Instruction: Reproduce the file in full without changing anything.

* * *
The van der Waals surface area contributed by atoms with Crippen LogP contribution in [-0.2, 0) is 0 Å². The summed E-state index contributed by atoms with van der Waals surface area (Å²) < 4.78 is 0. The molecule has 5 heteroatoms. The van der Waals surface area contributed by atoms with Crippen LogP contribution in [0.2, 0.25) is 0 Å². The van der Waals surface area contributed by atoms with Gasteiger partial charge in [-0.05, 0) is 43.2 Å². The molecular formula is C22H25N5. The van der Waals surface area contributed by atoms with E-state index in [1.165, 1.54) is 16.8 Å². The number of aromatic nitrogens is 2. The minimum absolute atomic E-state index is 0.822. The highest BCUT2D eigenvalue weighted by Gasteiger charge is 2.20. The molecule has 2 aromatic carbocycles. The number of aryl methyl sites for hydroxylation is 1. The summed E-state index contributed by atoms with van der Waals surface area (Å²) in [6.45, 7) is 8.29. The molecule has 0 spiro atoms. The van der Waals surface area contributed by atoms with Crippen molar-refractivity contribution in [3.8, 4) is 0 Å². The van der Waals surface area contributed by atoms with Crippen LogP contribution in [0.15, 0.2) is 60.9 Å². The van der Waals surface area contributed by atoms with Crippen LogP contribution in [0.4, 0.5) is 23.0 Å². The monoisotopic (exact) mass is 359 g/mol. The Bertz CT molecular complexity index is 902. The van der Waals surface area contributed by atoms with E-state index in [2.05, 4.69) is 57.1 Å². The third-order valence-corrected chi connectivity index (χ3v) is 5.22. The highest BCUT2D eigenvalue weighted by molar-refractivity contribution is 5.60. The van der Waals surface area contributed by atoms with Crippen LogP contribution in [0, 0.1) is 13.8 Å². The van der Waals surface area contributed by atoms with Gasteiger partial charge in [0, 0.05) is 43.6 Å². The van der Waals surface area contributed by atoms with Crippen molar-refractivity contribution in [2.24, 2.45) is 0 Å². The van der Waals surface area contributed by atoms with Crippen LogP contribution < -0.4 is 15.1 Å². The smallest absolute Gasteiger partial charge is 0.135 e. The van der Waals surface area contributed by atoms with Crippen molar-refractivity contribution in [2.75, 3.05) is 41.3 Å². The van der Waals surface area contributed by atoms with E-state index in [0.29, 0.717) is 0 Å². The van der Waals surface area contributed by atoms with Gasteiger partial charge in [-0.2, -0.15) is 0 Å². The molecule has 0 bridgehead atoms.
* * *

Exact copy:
The van der Waals surface area contributed by atoms with Crippen LogP contribution in [-0.2, 0) is 0 Å². The summed E-state index contributed by atoms with van der Waals surface area (Å²) < 4.78 is 0. The molecule has 5 heteroatoms. The van der Waals surface area contributed by atoms with Crippen LogP contribution in [0.2, 0.25) is 0 Å². The van der Waals surface area contributed by atoms with Gasteiger partial charge in [-0.05, 0) is 43.2 Å². The molecular formula is C22H25N5. The van der Waals surface area contributed by atoms with E-state index in [1.165, 1.54) is 16.8 Å². The number of aromatic nitrogens is 2. The minimum absolute atomic E-state index is 0.822. The highest BCUT2D eigenvalue weighted by Gasteiger charge is 2.20. The molecule has 2 aromatic carbocycles. The number of aryl methyl sites for hydroxylation is 1. The summed E-state index contributed by atoms with van der Waals surface area (Å²) in [6.45, 7) is 8.29. The molecule has 0 spiro atoms. The van der Waals surface area contributed by atoms with Crippen molar-refractivity contribution in [3.8, 4) is 0 Å². The van der Waals surface area contributed by atoms with Crippen LogP contribution in [0.15, 0.2) is 60.9 Å². The van der Waals surface area contributed by atoms with Crippen LogP contribution in [0.4, 0.5) is 23.0 Å². The monoisotopic (exact) mass is 359 g/mol. The Bertz CT molecular complexity index is 902. The van der Waals surface area contributed by atoms with E-state index in [2.05, 4.69) is 57.1 Å². The third-order valence-corrected chi connectivity index (χ3v) is 5.22. The highest BCUT2D eigenvalue weighted by molar-refractivity contribution is 5.60. The van der Waals surface area contributed by atoms with Crippen LogP contribution in [0, 0.1) is 13.8 Å². The van der Waals surface area contributed by atoms with Gasteiger partial charge in [0, 0.05) is 43.6 Å². The van der Waals surface area contributed by atoms with Crippen molar-refractivity contribution in [2.24, 2.45) is 0 Å². The van der Waals surface area contributed by atoms with Crippen LogP contribution < -0.4 is 15.1 Å². The smallest absolute Gasteiger partial charge is 0.135 e. The van der Waals surface area contributed by atoms with Crippen molar-refractivity contribution in [2.75, 3.05) is 41.3 Å². The van der Waals surface area contributed by atoms with E-state index in [0.29, 0.717) is 0 Å². The van der Waals surface area contributed by atoms with Gasteiger partial charge in [-0.2, -0.15) is 0 Å². The molecule has 0 bridgehead atoms.